A new RCT about retainer failures and relapse
Relapse and retention of orthodontic treatment is an important area of research in orthodontics. Over the past few years, investigators have published well-done randomised trials on retention. These have told us that relapse is still a problem and that removable vacuum-formed and bonded retainers have good clinical performance. Nevertheless, there is still some relapse and retainer failure even when we use fixed retainers. A new development has been CAD/CAM retainers, and the effectiveness of these was looked at in this long-term study.
CAD/CAM retainers may have several advantages over other forms of bonded retainer. In brief, there is no need to bend the wires; the fit is precise and individualised for the patient, and they are easy to position.
The authors of this new study pointed out in their excellent introduction that retainer failure rates range from 7.3% to 50% (although we all feel our failure rate is 1-2%!). When investigators have looked at CAD/CAM retainers, their short-term results (6-12 months) appear satisfactory.
A team based in Turkey did this new study. Orthodontics and Craniofacial Research published the paper.
Serpil Çokakoğlu et al
Orthodontics and Craniofacial Research: Online. DOI: 10.1111/ocr.12714
This is an open-access paper, so everyone can read it!
What did they ask?
“What are the changes in the stability and failure rates of four fixed retainer types after 3 years of being placed”?
What did they do?
This was the long-term recall of participants of a randomised trial of retainers. The PICO was.
132 participants in the trial who completed orthodontic treatment between November 2018 and January 2019. They initially had mandibular crowding of 4-6mm and had been treated with fixed appliances.
They evaluated four interventions: (1) dead soft wire, (2) multistrand SS wire, (3) CAD/CAM nitinol wire, and (4) canine bonded pads.
The primary outcome was changes in tooth position, and secondary outcomes were failure rates three years after they placed the retainers.
They measured Little’s Irregularity Index, intercanine width and arch length. The team classified failed retention when the fixed retainer was detached from one or more bonding sites or the wire broke.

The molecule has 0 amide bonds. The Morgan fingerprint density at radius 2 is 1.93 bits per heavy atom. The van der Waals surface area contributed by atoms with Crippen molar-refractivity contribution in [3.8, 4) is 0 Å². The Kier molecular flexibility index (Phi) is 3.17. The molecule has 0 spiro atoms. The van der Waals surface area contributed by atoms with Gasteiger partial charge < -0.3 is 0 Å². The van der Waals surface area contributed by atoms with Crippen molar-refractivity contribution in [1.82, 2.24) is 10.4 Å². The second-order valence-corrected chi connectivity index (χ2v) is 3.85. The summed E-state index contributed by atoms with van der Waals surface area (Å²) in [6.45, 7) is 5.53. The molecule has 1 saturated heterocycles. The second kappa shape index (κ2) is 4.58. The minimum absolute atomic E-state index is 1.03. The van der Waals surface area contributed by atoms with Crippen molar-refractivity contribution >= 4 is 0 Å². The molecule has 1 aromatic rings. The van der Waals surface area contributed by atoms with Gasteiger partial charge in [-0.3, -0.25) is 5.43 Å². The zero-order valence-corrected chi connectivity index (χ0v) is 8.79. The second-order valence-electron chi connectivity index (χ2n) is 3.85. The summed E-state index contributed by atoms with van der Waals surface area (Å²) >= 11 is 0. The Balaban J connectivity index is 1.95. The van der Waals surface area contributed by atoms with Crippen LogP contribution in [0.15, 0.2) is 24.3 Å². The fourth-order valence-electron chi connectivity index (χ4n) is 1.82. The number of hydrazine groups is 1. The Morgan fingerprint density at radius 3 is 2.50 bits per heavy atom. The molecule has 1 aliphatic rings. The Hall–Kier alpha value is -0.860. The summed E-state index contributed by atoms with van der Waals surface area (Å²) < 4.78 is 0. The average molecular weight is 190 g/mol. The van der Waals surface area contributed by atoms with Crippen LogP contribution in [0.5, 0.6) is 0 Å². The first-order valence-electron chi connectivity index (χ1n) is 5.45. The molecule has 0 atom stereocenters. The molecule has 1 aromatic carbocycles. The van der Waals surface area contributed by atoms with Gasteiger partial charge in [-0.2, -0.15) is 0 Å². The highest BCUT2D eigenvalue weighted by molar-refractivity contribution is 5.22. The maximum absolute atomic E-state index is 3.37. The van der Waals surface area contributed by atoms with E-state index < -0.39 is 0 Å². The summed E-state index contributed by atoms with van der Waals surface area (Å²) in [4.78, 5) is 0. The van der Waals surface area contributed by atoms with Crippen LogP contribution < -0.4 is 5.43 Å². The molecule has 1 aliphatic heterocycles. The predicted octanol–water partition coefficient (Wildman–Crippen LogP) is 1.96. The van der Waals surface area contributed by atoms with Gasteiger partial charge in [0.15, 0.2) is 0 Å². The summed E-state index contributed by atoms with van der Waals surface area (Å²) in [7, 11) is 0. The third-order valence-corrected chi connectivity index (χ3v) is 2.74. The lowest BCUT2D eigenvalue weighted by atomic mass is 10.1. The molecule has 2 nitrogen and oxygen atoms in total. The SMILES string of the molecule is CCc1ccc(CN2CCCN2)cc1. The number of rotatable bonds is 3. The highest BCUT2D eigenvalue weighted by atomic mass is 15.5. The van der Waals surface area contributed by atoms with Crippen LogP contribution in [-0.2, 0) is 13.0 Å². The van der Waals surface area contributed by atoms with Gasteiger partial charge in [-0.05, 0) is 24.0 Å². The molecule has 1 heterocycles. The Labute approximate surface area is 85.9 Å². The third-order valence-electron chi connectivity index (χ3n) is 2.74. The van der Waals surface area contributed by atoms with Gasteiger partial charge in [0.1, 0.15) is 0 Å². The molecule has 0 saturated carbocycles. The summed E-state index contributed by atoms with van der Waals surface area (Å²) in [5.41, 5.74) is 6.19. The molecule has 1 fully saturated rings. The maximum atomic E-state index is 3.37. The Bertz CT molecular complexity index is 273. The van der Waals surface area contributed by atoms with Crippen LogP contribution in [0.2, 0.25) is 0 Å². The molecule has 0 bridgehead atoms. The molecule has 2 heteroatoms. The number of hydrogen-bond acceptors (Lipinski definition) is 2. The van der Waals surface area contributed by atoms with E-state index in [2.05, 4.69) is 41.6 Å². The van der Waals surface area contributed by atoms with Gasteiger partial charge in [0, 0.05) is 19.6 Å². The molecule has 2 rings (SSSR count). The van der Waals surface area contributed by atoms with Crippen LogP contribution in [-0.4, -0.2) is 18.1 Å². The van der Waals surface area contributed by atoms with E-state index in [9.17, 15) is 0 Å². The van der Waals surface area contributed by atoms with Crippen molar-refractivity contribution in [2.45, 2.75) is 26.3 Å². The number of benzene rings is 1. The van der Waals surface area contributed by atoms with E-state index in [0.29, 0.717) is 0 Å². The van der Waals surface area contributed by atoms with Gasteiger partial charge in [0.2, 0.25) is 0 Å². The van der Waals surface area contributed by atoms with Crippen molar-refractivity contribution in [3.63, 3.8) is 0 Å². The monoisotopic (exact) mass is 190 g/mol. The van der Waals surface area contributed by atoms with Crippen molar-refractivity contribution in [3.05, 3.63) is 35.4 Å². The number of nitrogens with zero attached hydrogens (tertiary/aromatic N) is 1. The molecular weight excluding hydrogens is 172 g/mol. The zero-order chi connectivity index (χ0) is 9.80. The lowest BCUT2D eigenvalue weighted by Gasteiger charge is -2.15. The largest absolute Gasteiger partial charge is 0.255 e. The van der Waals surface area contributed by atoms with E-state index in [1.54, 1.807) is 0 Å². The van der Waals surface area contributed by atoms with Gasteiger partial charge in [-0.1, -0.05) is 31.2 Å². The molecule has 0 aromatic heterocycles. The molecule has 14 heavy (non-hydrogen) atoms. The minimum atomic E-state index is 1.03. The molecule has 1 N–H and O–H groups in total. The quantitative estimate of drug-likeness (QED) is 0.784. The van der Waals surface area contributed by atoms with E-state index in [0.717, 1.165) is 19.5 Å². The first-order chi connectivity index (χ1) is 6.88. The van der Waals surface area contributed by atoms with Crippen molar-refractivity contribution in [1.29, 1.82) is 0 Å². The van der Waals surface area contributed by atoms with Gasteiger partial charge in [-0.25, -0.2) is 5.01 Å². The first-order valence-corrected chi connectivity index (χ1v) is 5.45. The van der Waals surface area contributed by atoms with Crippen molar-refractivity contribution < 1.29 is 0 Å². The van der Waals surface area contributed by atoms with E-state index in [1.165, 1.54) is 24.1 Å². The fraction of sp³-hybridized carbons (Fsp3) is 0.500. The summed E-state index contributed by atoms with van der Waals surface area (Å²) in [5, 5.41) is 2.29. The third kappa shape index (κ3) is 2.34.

Interestingly, the tooth movements were excluded from the data analysis when a participant had total retainer loss. I am not sure this is correct, as the tooth movement is a consequence of retention failure and is a valid and vital outcome.
They did a post hoc power calculation that showed they needed 25 participants in each group. Again, they did this to consider the dropout rates of the recalled participants.
What did they find?
Initially, they enrolled 132 participants into the original trial. When they did the follow-up, 36 (27.2%) were excluded from the data analysis. 14 declined to participate because of COVID concerns, 10 could not be contacted, and six had moved to another city. 5 had lost their retainers. As a result, they obtained data from 96 participants who attended the recall. The mean follow-up was 3.47 years.
When they looked at stability. There were no differences in the dental measurements between the groups when the retainers were placed. I then looked at the data at the end of the study period for each primary dental measurement and extracted it into this table. I only considered the final measurements, as this was the clinically relevant measure that patients would notice.
|Outcome||Dead soft wire||Multistrand SS||CAD-CAM||Connected bonding pads||p|
|Irregularity||0.78 (1.15)||0.16 (0.52)||0 (0.5)||1.05 (1.21)||<0.001|
|Intercanine distance||25.69 (1.16)||26.0 (1.36)||26.21 (0.84)||25.60 (0.83)||.18|
|Arch length||57.97 (1.8)||58.7 (2.89)||58.83 (3.18)||58.13 (2.62)||0.59|
Their final conclusions were:
“After 3 years of placement CAD/CAM and multistrand SS wires were more effective than the other types of retainer”.
“The CBP had the highest failure rate”.
What did I think?
This was a clear report of a good study. When considering the results, we need to evaluate whether the effect sizes between the interventions were clinically significant. When I did this, I was reassured that the amount of relapse was minimal. I also thought any differences between the groups were not large, even though they were statistically significant. Again, this is an important finding. In many ways, this is unsurprising as the retainers were all bonded to the teeth and, therefore, were unlikely to move. But we have all seen the reports of moving teeth with fixed retention!
There were important differences in the failure rates of the retainers. These persuade me to not use connected bonding pads or dead soft wire.
Finally, we must consider if there are any differences in the cost of the CAD/CAM and multistrand retainers. Unfortunately, the team did not report this in the paper.
I was concerned with the high dropout rate, and we must bear this in mind when we interpret this study. However, this was not surprising when we consider that long-term follow-up of our patients is difficult, mainly when there is a global pandemic!
I want to congratulate the authors of this study. It is an addition to the literature on the problematic area of retention and relapse.
Emeritus Professor of Orthodontics, University of Manchester, UK.